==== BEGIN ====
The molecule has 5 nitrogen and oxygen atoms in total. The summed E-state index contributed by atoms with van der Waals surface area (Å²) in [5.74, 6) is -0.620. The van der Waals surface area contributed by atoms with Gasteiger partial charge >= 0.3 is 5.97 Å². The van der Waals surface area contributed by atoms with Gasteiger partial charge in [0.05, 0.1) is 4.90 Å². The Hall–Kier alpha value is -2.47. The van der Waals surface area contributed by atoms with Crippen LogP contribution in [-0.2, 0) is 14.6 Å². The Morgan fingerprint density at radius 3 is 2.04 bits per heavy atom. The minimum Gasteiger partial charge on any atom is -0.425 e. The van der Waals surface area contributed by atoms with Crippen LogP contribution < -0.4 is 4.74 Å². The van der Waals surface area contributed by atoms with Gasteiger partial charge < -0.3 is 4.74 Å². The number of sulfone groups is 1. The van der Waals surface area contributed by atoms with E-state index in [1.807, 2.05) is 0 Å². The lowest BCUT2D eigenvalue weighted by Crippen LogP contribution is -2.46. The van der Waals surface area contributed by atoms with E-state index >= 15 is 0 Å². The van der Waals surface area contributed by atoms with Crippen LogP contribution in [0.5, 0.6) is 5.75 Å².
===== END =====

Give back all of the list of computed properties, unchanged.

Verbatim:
The molecule has 5 nitrogen and oxygen atoms in total. The summed E-state index contributed by atoms with van der Waals surface area (Å²) in [5.74, 6) is -0.620. The van der Waals surface area contributed by atoms with Gasteiger partial charge >= 0.3 is 5.97 Å². The van der Waals surface area contributed by atoms with Gasteiger partial charge in [0.05, 0.1) is 4.90 Å². The Hall–Kier alpha value is -2.47. The van der Waals surface area contributed by atoms with Crippen LogP contribution in [-0.2, 0) is 14.6 Å². The Morgan fingerprint density at radius 3 is 2.04 bits per heavy atom. The minimum Gasteiger partial charge on any atom is -0.425 e. The van der Waals surface area contributed by atoms with Crippen LogP contribution < -0.4 is 4.74 Å². The van der Waals surface area contributed by atoms with Gasteiger partial charge < -0.3 is 4.74 Å². The number of sulfone groups is 1. The van der Waals surface area contributed by atoms with E-state index in [1.807, 2.05) is 0 Å². The lowest BCUT2D eigenvalue weighted by Crippen LogP contribution is -2.46. The van der Waals surface area contributed by atoms with E-state index >= 15 is 0 Å². The van der Waals surface area contributed by atoms with Crippen LogP contribution in [0.5, 0.6) is 5.75 Å².